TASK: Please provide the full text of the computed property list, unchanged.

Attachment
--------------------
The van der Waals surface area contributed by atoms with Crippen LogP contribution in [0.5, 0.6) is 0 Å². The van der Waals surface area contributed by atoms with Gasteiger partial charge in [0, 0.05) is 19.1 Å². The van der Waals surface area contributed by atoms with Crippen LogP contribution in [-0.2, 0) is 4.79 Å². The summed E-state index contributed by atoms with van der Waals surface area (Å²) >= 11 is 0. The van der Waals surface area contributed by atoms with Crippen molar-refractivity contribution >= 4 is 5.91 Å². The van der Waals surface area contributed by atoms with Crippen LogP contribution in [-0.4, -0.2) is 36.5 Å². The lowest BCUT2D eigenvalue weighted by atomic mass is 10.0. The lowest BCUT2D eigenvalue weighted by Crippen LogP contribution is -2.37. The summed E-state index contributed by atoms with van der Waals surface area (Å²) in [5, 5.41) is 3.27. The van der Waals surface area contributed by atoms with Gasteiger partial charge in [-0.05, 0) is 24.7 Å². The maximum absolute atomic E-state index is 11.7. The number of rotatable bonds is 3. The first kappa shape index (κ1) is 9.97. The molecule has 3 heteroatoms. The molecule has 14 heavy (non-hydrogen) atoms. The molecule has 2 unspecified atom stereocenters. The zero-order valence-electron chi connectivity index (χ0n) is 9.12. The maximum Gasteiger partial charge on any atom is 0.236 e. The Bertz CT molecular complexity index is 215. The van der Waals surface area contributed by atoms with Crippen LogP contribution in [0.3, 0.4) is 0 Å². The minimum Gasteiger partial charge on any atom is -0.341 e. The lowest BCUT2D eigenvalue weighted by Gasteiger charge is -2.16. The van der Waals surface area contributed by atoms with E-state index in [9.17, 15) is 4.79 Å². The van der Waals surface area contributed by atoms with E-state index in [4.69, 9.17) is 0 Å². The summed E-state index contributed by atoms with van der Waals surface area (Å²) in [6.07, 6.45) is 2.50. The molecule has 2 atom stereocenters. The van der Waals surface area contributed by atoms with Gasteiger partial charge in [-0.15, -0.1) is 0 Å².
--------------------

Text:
The van der Waals surface area contributed by atoms with Crippen LogP contribution in [0.5, 0.6) is 0 Å². The van der Waals surface area contributed by atoms with Gasteiger partial charge in [0, 0.05) is 19.1 Å². The van der Waals surface area contributed by atoms with Crippen LogP contribution in [-0.2, 0) is 4.79 Å². The summed E-state index contributed by atoms with van der Waals surface area (Å²) >= 11 is 0. The van der Waals surface area contributed by atoms with Crippen molar-refractivity contribution >= 4 is 5.91 Å². The van der Waals surface area contributed by atoms with Crippen LogP contribution in [-0.4, -0.2) is 36.5 Å². The lowest BCUT2D eigenvalue weighted by atomic mass is 10.0. The lowest BCUT2D eigenvalue weighted by Crippen LogP contribution is -2.37. The summed E-state index contributed by atoms with van der Waals surface area (Å²) in [5, 5.41) is 3.27. The van der Waals surface area contributed by atoms with Gasteiger partial charge in [-0.05, 0) is 24.7 Å². The maximum absolute atomic E-state index is 11.7. The number of rotatable bonds is 3. The first kappa shape index (κ1) is 9.97. The molecule has 3 heteroatoms. The molecule has 14 heavy (non-hydrogen) atoms. The molecule has 2 unspecified atom stereocenters. The zero-order valence-electron chi connectivity index (χ0n) is 9.12. The maximum Gasteiger partial charge on any atom is 0.236 e. The Bertz CT molecular complexity index is 215. The van der Waals surface area contributed by atoms with Crippen LogP contribution in [0.3, 0.4) is 0 Å². The minimum Gasteiger partial charge on any atom is -0.341 e. The lowest BCUT2D eigenvalue weighted by Gasteiger charge is -2.16. The van der Waals surface area contributed by atoms with E-state index in [9.17, 15) is 4.79 Å². The van der Waals surface area contributed by atoms with E-state index in [4.69, 9.17) is 0 Å². The summed E-state index contributed by atoms with van der Waals surface area (Å²) in [6.07, 6.45) is 2.50. The molecule has 2 atom stereocenters. The van der Waals surface area contributed by atoms with Gasteiger partial charge in [-0.15, -0.1) is 0 Å².